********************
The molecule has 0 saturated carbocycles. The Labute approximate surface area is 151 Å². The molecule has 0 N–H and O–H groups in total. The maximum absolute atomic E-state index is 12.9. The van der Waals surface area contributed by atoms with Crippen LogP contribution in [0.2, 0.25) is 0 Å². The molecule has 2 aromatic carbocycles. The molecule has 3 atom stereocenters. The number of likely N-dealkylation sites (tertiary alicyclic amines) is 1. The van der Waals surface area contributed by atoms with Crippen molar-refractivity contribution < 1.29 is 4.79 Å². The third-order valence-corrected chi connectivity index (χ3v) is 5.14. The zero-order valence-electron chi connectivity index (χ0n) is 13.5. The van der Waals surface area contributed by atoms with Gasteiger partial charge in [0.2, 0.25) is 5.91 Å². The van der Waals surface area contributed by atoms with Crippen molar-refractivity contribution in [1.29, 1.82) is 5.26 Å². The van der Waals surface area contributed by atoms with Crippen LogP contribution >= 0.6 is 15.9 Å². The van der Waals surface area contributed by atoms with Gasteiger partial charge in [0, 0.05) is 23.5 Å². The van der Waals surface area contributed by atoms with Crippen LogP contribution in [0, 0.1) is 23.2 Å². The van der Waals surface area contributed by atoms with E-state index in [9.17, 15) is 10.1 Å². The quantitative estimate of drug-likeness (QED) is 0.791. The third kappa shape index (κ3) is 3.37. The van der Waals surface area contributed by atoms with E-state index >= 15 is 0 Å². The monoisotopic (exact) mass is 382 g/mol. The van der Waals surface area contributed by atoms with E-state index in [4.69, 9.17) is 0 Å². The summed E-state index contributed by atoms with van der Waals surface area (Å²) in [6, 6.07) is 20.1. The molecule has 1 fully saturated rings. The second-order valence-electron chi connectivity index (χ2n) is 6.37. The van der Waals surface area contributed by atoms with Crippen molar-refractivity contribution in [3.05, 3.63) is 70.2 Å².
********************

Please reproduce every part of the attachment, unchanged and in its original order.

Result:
The molecule has 0 saturated carbocycles. The Labute approximate surface area is 151 Å². The molecule has 0 N–H and O–H groups in total. The maximum absolute atomic E-state index is 12.9. The van der Waals surface area contributed by atoms with Crippen LogP contribution in [0.2, 0.25) is 0 Å². The molecule has 2 aromatic carbocycles. The molecule has 3 atom stereocenters. The number of likely N-dealkylation sites (tertiary alicyclic amines) is 1. The van der Waals surface area contributed by atoms with Crippen molar-refractivity contribution < 1.29 is 4.79 Å². The third-order valence-corrected chi connectivity index (χ3v) is 5.14. The zero-order valence-electron chi connectivity index (χ0n) is 13.5. The van der Waals surface area contributed by atoms with Gasteiger partial charge in [0.2, 0.25) is 5.91 Å². The van der Waals surface area contributed by atoms with Crippen molar-refractivity contribution in [1.29, 1.82) is 5.26 Å². The van der Waals surface area contributed by atoms with Crippen LogP contribution >= 0.6 is 15.9 Å². The van der Waals surface area contributed by atoms with Gasteiger partial charge in [0, 0.05) is 23.5 Å². The van der Waals surface area contributed by atoms with Crippen LogP contribution in [0, 0.1) is 23.2 Å². The van der Waals surface area contributed by atoms with E-state index in [9.17, 15) is 10.1 Å². The quantitative estimate of drug-likeness (QED) is 0.791. The third kappa shape index (κ3) is 3.37. The van der Waals surface area contributed by atoms with E-state index >= 15 is 0 Å². The monoisotopic (exact) mass is 382 g/mol. The van der Waals surface area contributed by atoms with E-state index in [4.69, 9.17) is 0 Å². The summed E-state index contributed by atoms with van der Waals surface area (Å²) in [6, 6.07) is 20.1. The molecule has 1 fully saturated rings. The second-order valence-electron chi connectivity index (χ2n) is 6.37. The van der Waals surface area contributed by atoms with Crippen molar-refractivity contribution in [3.05, 3.63) is 70.2 Å².